Online Program

Sexual identity labels and perceived health needs among sexual minority women in Mumbai, India

Tuesday, November 3, 2015 : 2:43 p.m. - 2:56 p.m.

Jessamyn Bowling, MPH, Center for Sexual Health Promotion, Indiana University-Bloomington, Bloomington, IN
Brian Dodge, PhD, Center for Sexual Health Promotion, Indiana University-Bloomington, Bloomington, IN
Swagata Banik, PhD, Department of Public Health & Prevention Sciences, Baldwin Wallace University, Berea, Greater Cleveland, OH
Shruta Rawat Mengle, M.Sc., Humsafar Trust, Mumbai
Vivek Anand, CEO, Humsafar Trust, Mumbai, India
Significance: Sexual minority women (i.e., women who do not identify as heterosexual) in India not only face gender discrimination, but also discrimination based on sexual identity given the re-criminalization of same-sex sexual relations in India. Recent research on sexual minority men in India demonstrates the diversity of identity labels used, but women’s identity labels have not yet been documented. Understanding these women’s experiences is important for addressing both stigma as well as mental health and related issues in this marginalized population.

Objective: This project qualitatively examines sexual minority women’s identity labels and perceived health needs in Mumbai, India

Methods: This study included 12 in-depth interviews (10 lesbian identified, 2 bisexually identified women) and one focus group discussion (5 lesbian identified women, 1 bisexually identified) conducted in Mumbai, India. All were conducted in Hindi and English. Interviews and the focus group were recorded, then translated and transcribed in English. Themes from both the focus group and interviews are reported together.

Results: Identity labels of “women who love women” aligned primarily with Western labels. Main themes of perceived risk and protective factors based on an ecological model were reported and discussed. Gender identity was more salient than sexual identity for some participants, given the patriarchal climate of Mumbai. Participants emphasized macro-level (e.g., legal and criminal consequences) and interpersonal level (e.g., family acceptance) needs. Communities of sexual minority women, both in India and internationally, were positive factors and assisted some participants in identity formation.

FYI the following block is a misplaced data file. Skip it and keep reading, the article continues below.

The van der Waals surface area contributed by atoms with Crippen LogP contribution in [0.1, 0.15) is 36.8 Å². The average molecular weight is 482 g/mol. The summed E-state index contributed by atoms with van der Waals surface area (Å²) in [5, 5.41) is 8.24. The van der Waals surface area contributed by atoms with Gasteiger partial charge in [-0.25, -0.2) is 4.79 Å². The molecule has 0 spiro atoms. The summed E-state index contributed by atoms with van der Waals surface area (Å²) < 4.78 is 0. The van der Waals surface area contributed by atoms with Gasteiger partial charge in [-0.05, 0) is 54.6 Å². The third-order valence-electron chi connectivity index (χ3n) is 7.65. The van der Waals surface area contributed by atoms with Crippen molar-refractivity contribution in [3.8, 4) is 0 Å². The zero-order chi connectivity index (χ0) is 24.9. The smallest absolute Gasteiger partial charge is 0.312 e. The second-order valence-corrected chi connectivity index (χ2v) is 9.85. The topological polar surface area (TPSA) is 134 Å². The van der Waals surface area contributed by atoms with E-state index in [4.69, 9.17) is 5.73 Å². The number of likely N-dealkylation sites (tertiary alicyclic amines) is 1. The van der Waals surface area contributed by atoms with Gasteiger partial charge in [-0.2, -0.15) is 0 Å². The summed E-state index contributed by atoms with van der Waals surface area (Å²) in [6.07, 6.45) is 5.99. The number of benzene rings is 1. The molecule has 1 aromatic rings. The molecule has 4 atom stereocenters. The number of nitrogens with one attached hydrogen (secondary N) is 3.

Learning Areas:

Advocacy for health and health education
Assessment of individual and community needs for health education
Planning of health education strategies, interventions, and programs
Public health or related research
Social and behavioral sciences

Learning Objectives:
Discuss the risk and protective factors operating at various ecological levels in the perceived health needs of sexual minority women in Mumbai, India Identify aspects of binegativity for sexual minority women in Mumbai Describe identity labels of sexual minority women in Mumbai

Keyword(s): International Health, Community-Based Research (CBPR)

Presenting author's disclosure statement:

Qualified on the content I am responsible for because: Jessamyn is the Project Coordinator at the Center for Sexual Health Promotion and a Public Health PhD student at Indiana University. She received her Master in Public Health with a focus on Health Behavior and Health Promotion from the University of Arizona. Her primary research foci are sexual minorities, global health, subjective experiences of sexuality and pleasure, and community-based participatory research.
Any relevant financial relationships? No

I agree to comply with the American Public Health Association Conflict of Interest and Commercial Support Guidelines, and to disclose to the participants any off-label or experimental uses of a commercial product or service discussed in my presentation.